Being that Uncle Bill and Aunt Irene were so gracious, I and my 3 siblings vacationed on Hale Island from early memory to our teen years. Now, as a parent and grandparent, I realize my parents had just about enough money to get us there in one long 16 hour car ride from western Michigan.
With 8 kids, it was cereal for breakfast, PB sandwiches for lunch, and a hearty meal of lentil (aka "entral") soup for dinner. On the last night of our visit, the parents fried up the small(?) perch and sunfish we kids caught off the rocks. I recall supplementing the fish with PB&J sandwiches !
What great hosts they were, and wonderful memories to rekindle a family reunions.
Thank you Uncle Bill and Aunt Irene for our Hale Island
summer vacation. (....including the snakes, spiders and bunks in the ice house :)
Mike and Libby
Comment by: Mike and Libby ( )
Left at: 7:23 PM Monday, October 15, 2012
Good Show Bill and Irene!! Look forward to more visits to your Island
Carol Thomas
Comment by: Carol Thomas ( )
Left at: 7:40 PM Tuesday, October 16, 2012
Thank you Bill for taking care of our "stupid old river".

Heather - thank you for sharing another great local story with us all.
Jan McQueen
Comment by: Jan McQueen ( )
Left at: 10:39 AM Thursday, October 18, 2012
Uncle Bill said "I don't like your stupid old river!"??
This is the first I heard that, I suspect he did not want to influence us kids with such negative thoughts!!

History must repeat itself, because it is known that way back in the 60's, as a youngster making the long trip from Michigan to Hale Island, it was not my favorite place to go. My dad and mom loved our yearly vacations there. To me it was a 12 hour drive in a car with 4 kids and two adults, no air conditioning, kids that got car sick.....on and on! Then when we got there, no tv, no electricity, no running water, bats around every night, swimming in the very cold river, again, the memories are endless, even the negative ones.

My how our perspective changes as we become adults! The parts I did not like are now funny and I have gained great appreciation for our Hale Island vacations! A family gathering does not occur without some mention of an Island story that goes back 55 years or more. I now know that my "vacations" at Hale Island were one of the most memorable events in my life. Thanks to my parents for taking us there and for my Aunt Irene and Uncle Bill for their great hospitality and GREAT MEMORIES!
Chas R
Comment by: Chas R ( )
Left at: 1:43 AM Wednesday, October 31, 2012
What a lovely portrait of a river steward. As we celebrate the value and virtues of Bill's dedication to the river, let us also acknowledge how that torch is staying aglow through the love of another. Nice job Heather.
Jack Patterson
Comment by: Jack Patterson ( )
Left at: 4:28 PM Monday, January 28, 2013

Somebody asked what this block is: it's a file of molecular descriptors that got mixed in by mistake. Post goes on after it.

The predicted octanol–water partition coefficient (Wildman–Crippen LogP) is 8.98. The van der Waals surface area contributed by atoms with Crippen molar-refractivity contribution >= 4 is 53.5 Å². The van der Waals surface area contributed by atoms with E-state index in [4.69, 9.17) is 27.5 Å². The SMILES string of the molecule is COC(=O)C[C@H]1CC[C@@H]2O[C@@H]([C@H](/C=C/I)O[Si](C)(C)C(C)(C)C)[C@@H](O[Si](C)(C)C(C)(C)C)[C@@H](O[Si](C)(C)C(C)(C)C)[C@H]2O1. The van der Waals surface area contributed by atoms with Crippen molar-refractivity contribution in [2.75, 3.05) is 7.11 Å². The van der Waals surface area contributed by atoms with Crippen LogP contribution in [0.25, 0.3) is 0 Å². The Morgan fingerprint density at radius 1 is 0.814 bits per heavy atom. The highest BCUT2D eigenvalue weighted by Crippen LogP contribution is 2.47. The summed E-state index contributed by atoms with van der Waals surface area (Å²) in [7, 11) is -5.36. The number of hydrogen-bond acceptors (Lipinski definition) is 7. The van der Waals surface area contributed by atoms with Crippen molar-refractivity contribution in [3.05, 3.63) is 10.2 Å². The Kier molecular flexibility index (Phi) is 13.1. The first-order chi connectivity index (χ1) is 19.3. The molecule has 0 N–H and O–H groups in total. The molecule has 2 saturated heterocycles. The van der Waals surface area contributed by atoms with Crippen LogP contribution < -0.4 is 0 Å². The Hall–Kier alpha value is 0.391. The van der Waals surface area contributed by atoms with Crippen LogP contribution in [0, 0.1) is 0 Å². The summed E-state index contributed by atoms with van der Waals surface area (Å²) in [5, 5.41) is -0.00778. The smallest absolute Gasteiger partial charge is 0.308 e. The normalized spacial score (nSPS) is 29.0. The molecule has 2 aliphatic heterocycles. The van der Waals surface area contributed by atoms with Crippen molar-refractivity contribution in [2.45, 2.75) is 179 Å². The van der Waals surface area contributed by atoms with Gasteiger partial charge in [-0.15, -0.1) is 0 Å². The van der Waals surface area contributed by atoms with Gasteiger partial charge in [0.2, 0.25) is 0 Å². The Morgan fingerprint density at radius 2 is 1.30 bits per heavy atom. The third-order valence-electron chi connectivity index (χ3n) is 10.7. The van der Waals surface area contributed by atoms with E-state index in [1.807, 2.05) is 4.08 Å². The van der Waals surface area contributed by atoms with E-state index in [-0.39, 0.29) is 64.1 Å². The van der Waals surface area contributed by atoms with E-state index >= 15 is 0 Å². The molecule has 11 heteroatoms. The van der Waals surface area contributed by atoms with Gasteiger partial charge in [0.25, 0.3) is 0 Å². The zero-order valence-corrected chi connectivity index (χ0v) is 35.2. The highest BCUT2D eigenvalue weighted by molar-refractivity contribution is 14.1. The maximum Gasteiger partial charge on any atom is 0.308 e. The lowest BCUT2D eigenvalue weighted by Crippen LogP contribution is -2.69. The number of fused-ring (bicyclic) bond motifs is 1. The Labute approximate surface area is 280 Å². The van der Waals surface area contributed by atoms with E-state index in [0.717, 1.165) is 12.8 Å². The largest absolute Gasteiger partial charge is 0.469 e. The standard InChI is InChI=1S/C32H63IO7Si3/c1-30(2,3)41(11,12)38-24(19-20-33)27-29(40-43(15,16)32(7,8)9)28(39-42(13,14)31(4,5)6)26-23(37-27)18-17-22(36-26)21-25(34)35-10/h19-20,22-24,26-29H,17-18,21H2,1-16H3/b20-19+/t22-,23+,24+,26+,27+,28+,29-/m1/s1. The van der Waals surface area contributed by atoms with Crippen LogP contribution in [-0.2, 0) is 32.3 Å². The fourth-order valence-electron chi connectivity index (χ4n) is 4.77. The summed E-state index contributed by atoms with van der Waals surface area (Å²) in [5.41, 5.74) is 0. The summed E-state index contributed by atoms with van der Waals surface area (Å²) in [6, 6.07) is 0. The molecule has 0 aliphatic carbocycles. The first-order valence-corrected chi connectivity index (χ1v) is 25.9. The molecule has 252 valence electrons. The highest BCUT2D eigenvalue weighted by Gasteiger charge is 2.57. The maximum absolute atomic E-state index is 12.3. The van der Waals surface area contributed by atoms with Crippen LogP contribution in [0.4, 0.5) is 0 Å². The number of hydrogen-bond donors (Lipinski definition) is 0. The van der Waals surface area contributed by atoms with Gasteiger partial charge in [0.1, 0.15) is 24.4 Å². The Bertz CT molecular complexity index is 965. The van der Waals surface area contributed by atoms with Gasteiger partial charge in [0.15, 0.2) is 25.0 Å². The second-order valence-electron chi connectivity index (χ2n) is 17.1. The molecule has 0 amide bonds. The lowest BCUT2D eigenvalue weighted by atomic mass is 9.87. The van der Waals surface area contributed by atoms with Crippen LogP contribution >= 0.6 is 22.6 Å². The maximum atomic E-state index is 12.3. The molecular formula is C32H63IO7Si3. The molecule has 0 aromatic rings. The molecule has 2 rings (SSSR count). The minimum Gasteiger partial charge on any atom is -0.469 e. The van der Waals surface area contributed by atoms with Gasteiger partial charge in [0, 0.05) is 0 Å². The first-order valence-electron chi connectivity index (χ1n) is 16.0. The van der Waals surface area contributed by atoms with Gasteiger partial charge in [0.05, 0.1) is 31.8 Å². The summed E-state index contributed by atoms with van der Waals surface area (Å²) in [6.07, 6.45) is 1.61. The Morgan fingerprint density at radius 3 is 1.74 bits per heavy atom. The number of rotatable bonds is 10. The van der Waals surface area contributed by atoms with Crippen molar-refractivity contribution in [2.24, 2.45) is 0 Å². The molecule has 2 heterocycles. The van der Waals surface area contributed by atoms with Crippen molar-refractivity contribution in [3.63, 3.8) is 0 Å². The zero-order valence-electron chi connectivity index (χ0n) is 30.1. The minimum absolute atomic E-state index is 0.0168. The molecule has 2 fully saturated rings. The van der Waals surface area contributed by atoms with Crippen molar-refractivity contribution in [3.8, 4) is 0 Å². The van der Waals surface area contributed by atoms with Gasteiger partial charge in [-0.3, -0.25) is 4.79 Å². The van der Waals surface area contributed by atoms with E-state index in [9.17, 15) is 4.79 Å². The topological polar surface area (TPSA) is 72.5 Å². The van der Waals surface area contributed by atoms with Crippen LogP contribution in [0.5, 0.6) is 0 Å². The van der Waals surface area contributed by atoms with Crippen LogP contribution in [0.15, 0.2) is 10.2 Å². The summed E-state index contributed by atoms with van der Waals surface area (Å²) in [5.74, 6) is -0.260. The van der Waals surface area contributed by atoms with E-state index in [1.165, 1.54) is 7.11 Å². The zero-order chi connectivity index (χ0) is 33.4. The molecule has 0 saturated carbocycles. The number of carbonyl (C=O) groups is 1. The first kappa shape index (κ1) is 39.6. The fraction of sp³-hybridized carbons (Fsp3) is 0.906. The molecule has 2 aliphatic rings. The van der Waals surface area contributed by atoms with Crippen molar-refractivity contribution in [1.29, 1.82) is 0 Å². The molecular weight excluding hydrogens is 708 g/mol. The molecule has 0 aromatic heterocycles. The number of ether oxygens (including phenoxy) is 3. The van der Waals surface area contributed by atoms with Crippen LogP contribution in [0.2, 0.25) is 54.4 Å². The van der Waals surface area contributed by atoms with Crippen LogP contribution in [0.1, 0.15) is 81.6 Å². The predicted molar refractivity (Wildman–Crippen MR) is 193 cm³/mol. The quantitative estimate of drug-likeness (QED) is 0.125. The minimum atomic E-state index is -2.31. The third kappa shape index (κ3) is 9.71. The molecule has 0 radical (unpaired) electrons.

Not alone in resisting an island summer vacation. We came from Connecticut with five in the car for eight to ten hours. Without fail- us; like that first returning Robin seemed. Annually watch for our not late model automobile. That meant coming out from Clayton in those days. Equals/Equaled- "Are we (half way) there yet?" inquiries even before leaving the Hudson. Burma Shave- "The Blackened Forest Smolders Yet..." Back roads then as no Thruways or Turnpike. No, not one. The ONLY four lane, the Taconic Sate Parkway, early on ended at Red Hook! Then one of the 'Nines'- Nine A, Nine W., etc., and the Rip Van Winkle Bridge Across the northern (Irish) Catskills to Canajoharie, down that treacherous hill to Sprakers, West Canada Creek (Drums Along The Mohawk...), Route Five- the old true path of the five Iroquois nations. Especially, I understand- read, Mohawks (on the north side of the Mohawk River where the R.R. runs- likely find arrowheads there were you to look). But once out to Axeman, we had no playmates with the islands empty, largely. Yes, Howard (Buddy) Wakefield- Doc and was it, Mary's, son on Sugar? Doc, Commodore of the annual, MEET there with his camp on the northwest side just inside the little no-name island. Also, Johnny Court, whose Dad, John- a writer in NYC, came over from a big population on Round Island and maybe squatted at their camp (tents) on the West point of Delaney Bay (when there were no people along that north shore of Grindstone, certainly NO children people...) maybe from new Canoe/Picnic Point to as far as the 'Banana House' up inside of Jolly, The Punts, Barge, Gig and Deathdealer. If you look closely you will see there is one of the very few sand beaches there just outside the west lip of Delaney Bay- now likely silting over, some, alas. We kids on Axeman saying- "This is Hitler's place!" That was as bad a description/honorific, circa pre and during WWII, one could apply to a kids no pals, no one to play with, (occasionally- when esp. bored) situation.